A prime example of a company that has managed to do just that is Unilever, that are adapting ‘eco-efficiency’ in their operations, stating that it has avoided costs of €733 million through energy savings, €112 million water-efficiency and €223 million through waste management in their factories since 2008.
4. Gain loyal customers
Listening to the consumers can teach us a lot about the current market expectations. In a recent survey by Deloitte reveals that millennials and gen z, the largest growing consumer groups, want to support sustainable brands, and are increasingly willing to pay more to do so, while saying bye bye to companies showing tendencies of unsustainability.
Do consumers practice as they preach, or are they more price-sensitive than they actually claim, you ask. A study by the NYU Stern’s Center for Sustainable Business examined the consumption of consumer packaged goods in the US, and found that the sales of sustainably marketed products was overrepresented, delivering over 50% of the market growth, while only representing under 17% of the market share.
The same trend can be observed across the globe, with e.g. a whopping 79% of the Dutch, and 72% of the Swedes stating that their purchasing decisions are influenced by sustainability aspects.
The strong support from consumers in sustainable brands also indicates that the survival of companies that are not yet investing in their sustainability, depends on their ability to adapt.
5. Maximize employee retention
Sustainability is as important internally as it is to external stakeholders. Being able to show that sustainability is a top priority is not only an advantage in recruitment and when trying to attract new talent (don't forget that millennials are the biggest workforce of today), but a way of taking care of existing employees. Having clear processes and being transparent about preventing overtime and stress, and knowing how to act when an employee gets sick is a safety net for the company's talent. Moreover, employees that feel like they’re doing meaningful work are more committed. They “put in 57% more effort on the job and are 87% less likely to resign”.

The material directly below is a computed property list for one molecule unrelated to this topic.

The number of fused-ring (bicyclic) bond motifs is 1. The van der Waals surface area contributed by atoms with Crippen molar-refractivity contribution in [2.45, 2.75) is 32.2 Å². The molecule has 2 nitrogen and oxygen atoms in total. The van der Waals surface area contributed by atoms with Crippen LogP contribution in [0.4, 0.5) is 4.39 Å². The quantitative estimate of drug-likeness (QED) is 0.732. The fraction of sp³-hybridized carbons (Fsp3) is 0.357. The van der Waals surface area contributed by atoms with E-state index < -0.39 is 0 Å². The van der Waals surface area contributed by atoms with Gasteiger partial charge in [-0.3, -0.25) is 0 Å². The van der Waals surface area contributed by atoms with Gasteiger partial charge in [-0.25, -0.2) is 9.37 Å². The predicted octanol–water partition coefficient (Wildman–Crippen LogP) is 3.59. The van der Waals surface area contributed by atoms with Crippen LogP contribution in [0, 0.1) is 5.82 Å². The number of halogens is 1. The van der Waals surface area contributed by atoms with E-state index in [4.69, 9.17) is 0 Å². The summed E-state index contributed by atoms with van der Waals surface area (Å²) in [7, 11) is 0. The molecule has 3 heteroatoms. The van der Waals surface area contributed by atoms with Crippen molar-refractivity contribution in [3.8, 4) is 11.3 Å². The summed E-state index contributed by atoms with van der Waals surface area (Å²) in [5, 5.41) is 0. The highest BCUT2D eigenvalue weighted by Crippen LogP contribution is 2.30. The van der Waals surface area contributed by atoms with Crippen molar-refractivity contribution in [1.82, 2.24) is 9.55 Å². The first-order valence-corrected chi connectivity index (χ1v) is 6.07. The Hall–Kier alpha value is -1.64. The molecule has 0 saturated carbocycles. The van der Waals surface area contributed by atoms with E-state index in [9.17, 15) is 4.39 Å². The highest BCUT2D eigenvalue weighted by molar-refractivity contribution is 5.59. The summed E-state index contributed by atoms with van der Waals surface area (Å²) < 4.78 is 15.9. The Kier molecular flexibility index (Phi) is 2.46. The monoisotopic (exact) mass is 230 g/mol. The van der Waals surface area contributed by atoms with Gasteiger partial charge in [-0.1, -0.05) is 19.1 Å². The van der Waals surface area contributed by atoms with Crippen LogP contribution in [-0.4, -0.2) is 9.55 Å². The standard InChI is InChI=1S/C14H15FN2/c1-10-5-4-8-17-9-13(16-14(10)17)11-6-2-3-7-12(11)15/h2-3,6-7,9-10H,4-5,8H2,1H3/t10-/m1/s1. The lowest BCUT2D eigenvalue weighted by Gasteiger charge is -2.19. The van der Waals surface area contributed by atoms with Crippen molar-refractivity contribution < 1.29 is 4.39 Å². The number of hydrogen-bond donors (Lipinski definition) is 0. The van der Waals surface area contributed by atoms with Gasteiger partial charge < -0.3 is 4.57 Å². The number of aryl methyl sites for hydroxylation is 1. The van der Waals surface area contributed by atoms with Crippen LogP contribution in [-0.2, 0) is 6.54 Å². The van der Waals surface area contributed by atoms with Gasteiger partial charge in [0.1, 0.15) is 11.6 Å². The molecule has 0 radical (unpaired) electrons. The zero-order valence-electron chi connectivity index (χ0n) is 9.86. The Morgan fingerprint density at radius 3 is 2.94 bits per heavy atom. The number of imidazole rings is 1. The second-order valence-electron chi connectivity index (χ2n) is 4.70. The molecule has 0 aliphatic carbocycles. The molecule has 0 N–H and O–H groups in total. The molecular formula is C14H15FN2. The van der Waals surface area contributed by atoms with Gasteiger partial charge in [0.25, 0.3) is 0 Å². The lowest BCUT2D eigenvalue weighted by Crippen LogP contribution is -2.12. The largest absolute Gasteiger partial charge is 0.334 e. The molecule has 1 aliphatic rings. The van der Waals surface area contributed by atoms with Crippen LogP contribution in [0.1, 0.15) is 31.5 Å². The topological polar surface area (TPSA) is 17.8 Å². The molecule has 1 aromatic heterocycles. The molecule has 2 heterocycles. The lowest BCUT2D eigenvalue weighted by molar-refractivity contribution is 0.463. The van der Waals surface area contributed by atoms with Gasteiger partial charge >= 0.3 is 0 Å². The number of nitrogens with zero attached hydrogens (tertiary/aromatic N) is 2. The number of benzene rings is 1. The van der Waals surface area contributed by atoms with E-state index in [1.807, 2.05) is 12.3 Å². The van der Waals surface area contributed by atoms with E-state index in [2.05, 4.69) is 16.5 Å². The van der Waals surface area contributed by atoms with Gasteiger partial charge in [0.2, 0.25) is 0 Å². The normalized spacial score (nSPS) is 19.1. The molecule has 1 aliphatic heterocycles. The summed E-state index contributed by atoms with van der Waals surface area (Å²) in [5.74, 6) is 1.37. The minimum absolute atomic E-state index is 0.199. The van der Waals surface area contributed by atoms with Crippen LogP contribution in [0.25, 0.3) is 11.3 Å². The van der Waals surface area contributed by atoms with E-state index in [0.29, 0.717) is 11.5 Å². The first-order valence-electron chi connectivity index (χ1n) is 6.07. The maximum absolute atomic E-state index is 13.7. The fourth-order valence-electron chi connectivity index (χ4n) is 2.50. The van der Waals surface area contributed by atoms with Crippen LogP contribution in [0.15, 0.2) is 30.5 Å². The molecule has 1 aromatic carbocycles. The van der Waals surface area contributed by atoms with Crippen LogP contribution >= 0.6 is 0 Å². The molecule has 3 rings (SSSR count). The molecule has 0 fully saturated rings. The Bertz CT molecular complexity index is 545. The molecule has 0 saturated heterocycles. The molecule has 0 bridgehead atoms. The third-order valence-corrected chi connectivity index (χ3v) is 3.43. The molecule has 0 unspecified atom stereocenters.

This goes to show that companies who are engaged in sustainability, both social and environmental, are better at taking care of and keeping their talent.
The wildfires in the Amazon, California and Australia this year alone are good examples of what kinds of consequences climate change has on our living environment. The costs of recovering from such extreme weather conditions are huge for governments, companies and people. More specifically, the changing climate can affect individual companies, depending on for example where and how they operate, who their suppliers are and how they source their raw materials. Do you know how climate changes can affect your organization in the future?
Legislative powers around the world are introducing new laws, constantly striving to reach climate goals. From a company point of view, the longer adaptation to sustainability is left to its own devices, the more expensive and harder it can be to adapt to both consumer expectations and legal requirements.
Not just profitable, but essential
The short and long term benefits of sustainability for a company are extensive, and many say that it’s absolutely vital for companies in order to stay alive. Both governmental incentives and consumer behavior are pointing to the fact that the market is expecting, and even demanding companies to invest in their sustainability work.
Know your risk, spend less money, get more support from your investors and be relevant for consumers and employees now and in the future. If you're considering whether or not to invest in sustainability – need we say more?